That’s probably the biggest challenge for most, if not all, multi-store retailers; you’re sitting and waiting.
MV: What is the market like in terms of competition right now?
AD: I’m a very strong believer that competition just brings more customers. When you have other local cannabis retailers, at least you know that people are already coming through and looking for their legal cannabis. But in terms of competition, because the rollout is so slow with the government, you’re not really affected by it for at least three to six months, maybe even 12 months in some locations.
Our most saturated market would probably be Toronto, where we have 15-plus stores around us. But we’re not feeling it too much. There’s a lot more customers, so it just depends on where they’re situated geographically.
MV: How have you seen the Canadian market and consumers in general evolve since you opened your first shop?
AD: I’m going to say that product knowledge is becoming super important with our customers, especially with new products and formats coming available on a weekly basis. It’s really become more apparent that we need to curate a better selection and simplify our choices for our customers.
MV: When retail stores first opened in Canada, it seemed like the legal market struggled to bring in customers from the unlicensed or legacy market. Do you see those customers moving more toward the legal spectrum of the market?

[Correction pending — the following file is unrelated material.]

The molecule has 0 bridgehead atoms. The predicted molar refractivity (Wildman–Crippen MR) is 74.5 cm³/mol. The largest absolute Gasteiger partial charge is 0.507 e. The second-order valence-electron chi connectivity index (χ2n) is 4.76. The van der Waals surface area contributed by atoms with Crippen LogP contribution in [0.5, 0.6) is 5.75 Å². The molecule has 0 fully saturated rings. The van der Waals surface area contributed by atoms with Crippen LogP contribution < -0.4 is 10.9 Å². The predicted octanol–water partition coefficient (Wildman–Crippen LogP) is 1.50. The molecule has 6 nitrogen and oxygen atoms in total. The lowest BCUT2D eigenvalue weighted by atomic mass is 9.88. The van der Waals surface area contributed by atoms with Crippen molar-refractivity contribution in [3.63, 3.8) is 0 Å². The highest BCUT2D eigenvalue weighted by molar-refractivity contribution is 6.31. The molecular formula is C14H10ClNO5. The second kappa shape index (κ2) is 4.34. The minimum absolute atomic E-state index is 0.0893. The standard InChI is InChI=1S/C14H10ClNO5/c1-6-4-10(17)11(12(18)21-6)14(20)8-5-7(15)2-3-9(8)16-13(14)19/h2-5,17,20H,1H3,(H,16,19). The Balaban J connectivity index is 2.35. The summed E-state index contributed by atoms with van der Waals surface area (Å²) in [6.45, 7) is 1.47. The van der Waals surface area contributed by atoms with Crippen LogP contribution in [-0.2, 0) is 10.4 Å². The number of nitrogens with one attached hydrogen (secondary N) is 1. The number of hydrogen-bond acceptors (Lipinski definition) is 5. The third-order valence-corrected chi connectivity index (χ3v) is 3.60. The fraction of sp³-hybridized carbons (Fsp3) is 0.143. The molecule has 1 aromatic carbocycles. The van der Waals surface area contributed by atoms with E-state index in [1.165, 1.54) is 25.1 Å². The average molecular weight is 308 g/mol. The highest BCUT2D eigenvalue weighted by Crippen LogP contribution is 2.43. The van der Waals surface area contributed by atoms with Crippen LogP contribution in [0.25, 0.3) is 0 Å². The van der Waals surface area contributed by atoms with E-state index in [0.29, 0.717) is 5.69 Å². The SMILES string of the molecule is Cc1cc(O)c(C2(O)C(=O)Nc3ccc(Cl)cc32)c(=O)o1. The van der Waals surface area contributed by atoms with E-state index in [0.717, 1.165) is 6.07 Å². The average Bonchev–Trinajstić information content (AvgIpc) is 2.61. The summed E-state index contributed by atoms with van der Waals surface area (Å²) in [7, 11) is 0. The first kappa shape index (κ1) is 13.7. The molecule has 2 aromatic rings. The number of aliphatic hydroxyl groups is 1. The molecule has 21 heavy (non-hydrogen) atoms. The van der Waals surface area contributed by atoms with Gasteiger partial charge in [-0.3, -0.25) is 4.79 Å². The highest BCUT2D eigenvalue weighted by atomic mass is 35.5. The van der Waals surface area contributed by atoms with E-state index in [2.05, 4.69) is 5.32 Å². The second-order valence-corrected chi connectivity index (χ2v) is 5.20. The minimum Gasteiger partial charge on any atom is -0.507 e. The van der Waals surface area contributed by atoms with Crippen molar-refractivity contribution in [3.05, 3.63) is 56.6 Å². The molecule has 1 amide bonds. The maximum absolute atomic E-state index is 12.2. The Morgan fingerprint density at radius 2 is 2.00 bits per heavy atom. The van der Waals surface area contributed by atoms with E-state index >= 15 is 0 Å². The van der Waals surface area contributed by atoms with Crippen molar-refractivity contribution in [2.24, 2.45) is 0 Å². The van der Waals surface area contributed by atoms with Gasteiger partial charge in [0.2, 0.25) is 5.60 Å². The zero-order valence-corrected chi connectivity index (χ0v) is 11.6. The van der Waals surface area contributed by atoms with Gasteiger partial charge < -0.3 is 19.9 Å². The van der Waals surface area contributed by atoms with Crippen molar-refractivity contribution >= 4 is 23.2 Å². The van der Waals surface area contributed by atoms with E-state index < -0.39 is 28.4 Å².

AD: I do think that consumers are giving us more of a chance now. I know initially there was a lot of talk about quality not being the same and price points not being the same. We’ve seen a lot of licensed producers that have stepped up their game, so they’re able to offer a wide variety to our customers and higher THC at a lower price point, and that way we can help with combating the illegal market.
MV: You talked a little bit about creating and developing the ShinyBud brand. What does that brand mean to you?
AD: In training our teams, we had to put ourselves in our customers’ shoes. That was one of our biggest points. We didn’t want to push our experiences on our guests there, but we wanted to listen to them and try to find out what experience they were looking to achieve that day.
We need to give everybody that time to ask their questions and give them that special attention that they deserve, and that helps build trust. The last thing we want to do is make our guests feel like they’re bothering us. It might take a little bit longer with one guest and a little less time with another, but we need to give everybody that personalized attention.
MV: What else have you learned about your customers and how has that influenced your decisions as you continue to open up new shops and refine operations at existing stores?
AD: Trust is earned, and we need to recognize that we have to build that trust with the customers. So that means constantly growing and evolving, from one store to the next, and just constantly developing those relationships.
MV: Are you looking at opportunities outside of Canada?
AD: Absolutely. There are a couple of states that have piqued our interest, and our cannabis compliance team is looking into it. It’s too early to say where, but we’d absolutely like to get into the States.
This interview has been edited for length and clarity.